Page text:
A Handicapped Heart

Lately I have been reflecting on the countless lessons the Lord taught me during the years that I cared for my oldest son, Justin, after he was left severely brain damaged from a lack of oxygen at age five. As the twentieth anniversary of that event approaches and I have been writing about that season in my life, I am amazed, awed, and forever grateful of how the Lord used Justin to open my eyes to the appalling condition of my own heart, to pry my fingers from the gifts in my hand and lift my eyes and my heart to the giver of all things, and to mold and shape my heart and my life.

When Justin came home from the hospital my world was turned upside down.  He could no longer walk or talk. He couldn’t feed himself or even hold his head upright, and because of the damage to his brain and nervous system, he cried uncontrollably and inconsolably for hours on end.  I remember becoming very angry at him after my efforts to calm him proved futile and my heart would seem to be void of compassion as I looked on him with detachment and wondered if I even loved him.

Then guilt and grief would come crushing down upon me and I would drop to my knees and cry out to God.  During those early years my prayers were always that the Lord would heal my son, that he would restore his voice, his ability to communicate, and his ability to exert self-control; I wanted the Lord to remove this trial and to take it from me.  I did not want to raise a handicapped son. I wanted my whole and perfect little boy back and I was angry that God had taken the child I once had from me.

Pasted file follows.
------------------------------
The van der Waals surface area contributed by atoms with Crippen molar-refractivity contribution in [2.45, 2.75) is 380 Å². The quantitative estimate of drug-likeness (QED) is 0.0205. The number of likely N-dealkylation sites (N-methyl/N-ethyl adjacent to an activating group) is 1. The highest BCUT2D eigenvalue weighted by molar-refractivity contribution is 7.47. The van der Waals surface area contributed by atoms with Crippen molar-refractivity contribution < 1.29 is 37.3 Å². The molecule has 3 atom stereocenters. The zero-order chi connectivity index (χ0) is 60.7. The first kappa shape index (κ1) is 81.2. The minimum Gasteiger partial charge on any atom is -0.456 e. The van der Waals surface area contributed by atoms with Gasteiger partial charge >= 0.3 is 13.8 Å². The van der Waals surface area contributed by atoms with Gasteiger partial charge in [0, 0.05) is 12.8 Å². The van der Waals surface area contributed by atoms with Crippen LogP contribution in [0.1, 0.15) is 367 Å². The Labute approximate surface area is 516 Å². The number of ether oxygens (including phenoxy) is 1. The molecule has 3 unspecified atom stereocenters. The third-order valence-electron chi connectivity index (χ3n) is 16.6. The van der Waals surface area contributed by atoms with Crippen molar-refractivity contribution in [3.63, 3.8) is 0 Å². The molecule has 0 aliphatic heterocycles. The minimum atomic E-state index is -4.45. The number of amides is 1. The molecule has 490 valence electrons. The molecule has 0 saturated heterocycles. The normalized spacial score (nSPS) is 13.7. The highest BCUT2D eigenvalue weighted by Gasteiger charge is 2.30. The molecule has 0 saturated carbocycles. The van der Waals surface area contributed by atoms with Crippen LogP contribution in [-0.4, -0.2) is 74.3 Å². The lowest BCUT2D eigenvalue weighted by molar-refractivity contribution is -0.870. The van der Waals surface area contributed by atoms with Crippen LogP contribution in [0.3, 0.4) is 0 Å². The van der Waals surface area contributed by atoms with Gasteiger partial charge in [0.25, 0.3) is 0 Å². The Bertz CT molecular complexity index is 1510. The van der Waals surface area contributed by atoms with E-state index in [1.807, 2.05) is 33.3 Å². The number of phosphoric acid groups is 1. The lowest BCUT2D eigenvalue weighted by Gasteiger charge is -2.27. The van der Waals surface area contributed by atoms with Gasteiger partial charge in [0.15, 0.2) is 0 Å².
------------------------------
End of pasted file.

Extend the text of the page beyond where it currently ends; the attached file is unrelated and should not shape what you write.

Then one day after an angry outburst, I found myself locked in the bathroom on my knees in tears crying out to God in a prayer of complaint. I cried about how awful it was to have a child who would never grow up, who would never feed himself, who would never eat from our table and I begged the Lord to heal my son of his handicaps.  Instantly, Paul’s words to the Corinthian church came to mind as he said to them, “I have fed you with milk, and not with meat: for hitherto ye were not able to bear it, neither yet now are ye able.”  I suddenly realized that I was the one who was handicapped; I was the one who was still unable to eat meat from the table; it was my heart that was immature and weak; I was the one who needed to be helped and healed.

In desperation, I began to pray that God would help me to control my anger and that He would replace my anger with compassion and love. It did not happen instantly and many times I would stumble as anger and frustration poured out of my wounded heart, but I would run back to my Heavenly Father and once more ask for help and healing, fully convinced of my own inability to change myself. Gradually, the Lord did heal my heart and slowly He replaced my anger with compassion and a deep love for my son.

Although Justin has been gone several years, as I reflect on his life, the Lord continues to use those lessons to mold and shape my heart and I continue to praise Him for that journey which he allowed me to travel with a beautiful, little, red-headed boy named Justin.

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About sheilacampbell